Wed, 15 Oct 2003
There are so many reasons to decry the federal government's policy on medical marijuana that one hardly knows where to begin. First is medical science, which shows that marijuana provides unique comfort for those suffering from glaucoma, the effects of chemotherapy, and other ailments. On this alone, stubborn federal resistance to permitting limited use of marijuana would seem irrational, even cruel.
But that is only the beginning. Nine states, from conservative Arizona to liberal Alaska, have passed laws permitting the use of marijuana with a doctor's prescription, and another 35 states approved of legislation acknowledging marijuana's medical value. Thus to have the federal government so vigorously fighting to undermine the states in an area -- the oversight of medical practice -- that is otherwise left to local discretion, seems an inexplicable encroachment of Washington into the rights of states.
And now, as if more support were necessary, the U.S. Supreme Court has turned down a Bush administration request that the federal government be able to harass doctors merely for describing the benefits of medical marijuana to their patients. This was perhaps the most invidious government intrusion of all, since it went beyond the expected control of illicit substances into the control of ideas, of speech. Unable to counteract the evidence that proves the value of medical marijuana, the administration cravenly sought to control the communication of that evidence.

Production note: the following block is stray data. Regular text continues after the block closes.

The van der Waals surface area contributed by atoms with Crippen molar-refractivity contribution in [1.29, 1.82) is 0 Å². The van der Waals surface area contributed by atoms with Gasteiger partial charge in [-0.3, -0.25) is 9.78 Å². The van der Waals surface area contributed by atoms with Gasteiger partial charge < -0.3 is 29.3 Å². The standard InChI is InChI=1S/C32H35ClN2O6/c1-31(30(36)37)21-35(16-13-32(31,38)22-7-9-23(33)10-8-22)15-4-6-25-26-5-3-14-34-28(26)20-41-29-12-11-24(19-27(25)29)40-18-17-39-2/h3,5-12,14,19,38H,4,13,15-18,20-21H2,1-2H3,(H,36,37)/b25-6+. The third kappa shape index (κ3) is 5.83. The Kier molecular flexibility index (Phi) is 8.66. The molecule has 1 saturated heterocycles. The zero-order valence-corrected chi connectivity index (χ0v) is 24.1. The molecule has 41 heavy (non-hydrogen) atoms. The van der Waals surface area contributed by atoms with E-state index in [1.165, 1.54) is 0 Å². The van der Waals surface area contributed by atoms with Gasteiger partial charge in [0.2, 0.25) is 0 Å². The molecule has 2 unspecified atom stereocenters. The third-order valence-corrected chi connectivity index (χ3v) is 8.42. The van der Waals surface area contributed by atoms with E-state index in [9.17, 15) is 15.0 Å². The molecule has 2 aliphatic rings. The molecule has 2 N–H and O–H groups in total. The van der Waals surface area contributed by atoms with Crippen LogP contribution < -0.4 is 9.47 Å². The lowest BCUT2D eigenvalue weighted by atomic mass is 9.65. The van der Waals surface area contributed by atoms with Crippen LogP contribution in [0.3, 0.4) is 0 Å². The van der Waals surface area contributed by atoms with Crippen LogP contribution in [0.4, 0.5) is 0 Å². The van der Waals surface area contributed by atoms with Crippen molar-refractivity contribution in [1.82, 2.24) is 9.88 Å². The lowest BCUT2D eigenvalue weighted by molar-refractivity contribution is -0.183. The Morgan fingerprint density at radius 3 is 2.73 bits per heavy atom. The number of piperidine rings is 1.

Most of the nation has lost patience waiting for the White House and Congress to wake up about this. We are not talking about selling pot in supermarkets. We are not talking about making it legal to light up joints in public parks. We are talking about people dying of cancer alleviating their suffering. We are talking about glaucoma patients reducing the pressure in their eyes. The argument that allowing this would somehow pave the way for acceptance of drug abuse in everyday life holds no merit. There are many reasons for heroin addiction, but the use of morphine in hospitals is not one of them.
We know why the Bush administration and Congress are opposed to medical marijuana --part habit, part political cowardice, part ignorance, part indifference, part pandering to the most extreme conservative elements. This must end.
It is tragic that law-abiding citizens are forced to break the law to get medical treatment. The United States risks isolating itself; other enlightened countries do not stand in the way of this proven practice.
The federal government has lost this fight. It is only harming
ill American citizens, responsible doctors, and its own estimation in the
hearts of the public by continuing to press a mistaken, cruel and repressive
policy. Medical marijuana will become an accepted part of our society,
and the sooner, the better.
Copyright © 2003, Chicago Sun-Times